The Chitra Collection: British and European Pottery and Stoneware

This soapstone teapot was made at the Worcester porcelain factory in 1751. By mixing soapstone (a rock rich in the mineral talc) with the clay, Worcester succeeded in making thinly potted tea wares that did not crack or break when hot water was poured in. The Worcester factory produced thousands of such pieces approximately 20 years before other factories succeeded in making true porcelain using china clay, also called kaolin. This pot is decorated using underglaze blue transfer printing, a cheap and easy way to decorate ceramics. The design features the Fisherman and Willow pattern used on many Worcester items.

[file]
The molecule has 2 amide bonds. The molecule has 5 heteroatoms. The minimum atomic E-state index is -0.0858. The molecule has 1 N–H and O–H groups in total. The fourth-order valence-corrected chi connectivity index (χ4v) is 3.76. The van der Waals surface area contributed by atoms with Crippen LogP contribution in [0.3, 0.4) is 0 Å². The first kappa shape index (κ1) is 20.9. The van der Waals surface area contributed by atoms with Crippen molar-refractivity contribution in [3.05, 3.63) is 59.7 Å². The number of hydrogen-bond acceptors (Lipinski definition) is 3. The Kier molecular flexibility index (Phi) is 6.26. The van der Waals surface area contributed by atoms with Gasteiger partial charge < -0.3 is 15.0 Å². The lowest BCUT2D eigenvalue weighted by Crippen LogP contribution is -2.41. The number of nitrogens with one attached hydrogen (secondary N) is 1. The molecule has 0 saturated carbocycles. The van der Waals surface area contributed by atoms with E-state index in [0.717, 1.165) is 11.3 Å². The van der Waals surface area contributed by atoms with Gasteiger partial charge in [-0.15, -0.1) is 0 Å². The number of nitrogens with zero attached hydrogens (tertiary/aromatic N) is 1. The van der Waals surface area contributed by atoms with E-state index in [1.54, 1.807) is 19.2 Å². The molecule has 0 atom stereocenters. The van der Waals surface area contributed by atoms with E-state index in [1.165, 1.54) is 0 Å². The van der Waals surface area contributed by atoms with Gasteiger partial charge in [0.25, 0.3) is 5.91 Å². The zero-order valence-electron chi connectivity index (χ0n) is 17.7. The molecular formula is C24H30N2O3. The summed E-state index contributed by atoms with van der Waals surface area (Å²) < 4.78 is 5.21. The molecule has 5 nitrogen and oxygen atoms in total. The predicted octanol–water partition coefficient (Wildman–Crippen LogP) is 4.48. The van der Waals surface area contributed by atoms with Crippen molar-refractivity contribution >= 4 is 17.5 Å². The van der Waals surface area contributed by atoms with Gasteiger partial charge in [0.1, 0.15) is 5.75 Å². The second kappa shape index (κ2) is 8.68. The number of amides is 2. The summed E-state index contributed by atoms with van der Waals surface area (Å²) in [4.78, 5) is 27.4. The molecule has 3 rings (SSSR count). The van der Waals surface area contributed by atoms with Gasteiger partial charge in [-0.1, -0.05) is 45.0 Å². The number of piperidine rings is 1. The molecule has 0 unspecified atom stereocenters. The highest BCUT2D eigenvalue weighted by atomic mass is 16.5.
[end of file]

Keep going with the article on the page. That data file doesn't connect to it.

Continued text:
But when compared with the fine porcelain plates, vases, jars, and tea wares arriving from China, these earthenwares seemed somewhat crude and naïve. The potters realized that even if they could not match the exquisite Oriental porcelains, they could at least refine their own work to replicate Chinese designs, shapes, and glazes and create a new market for their own goods. They knew that the number of people drinking tea was growing and that only wealthy aristocrats and imperial families could afford very expensive Oriental teapots and bowls. And even after the secret of porcelain production had been discovered in Europe, prices remained very high. This created an opportunity for the makers of earthenwares to reach out to a growing market of less-well-off customers by manufacturing attractive tea equipage at much lower prices.


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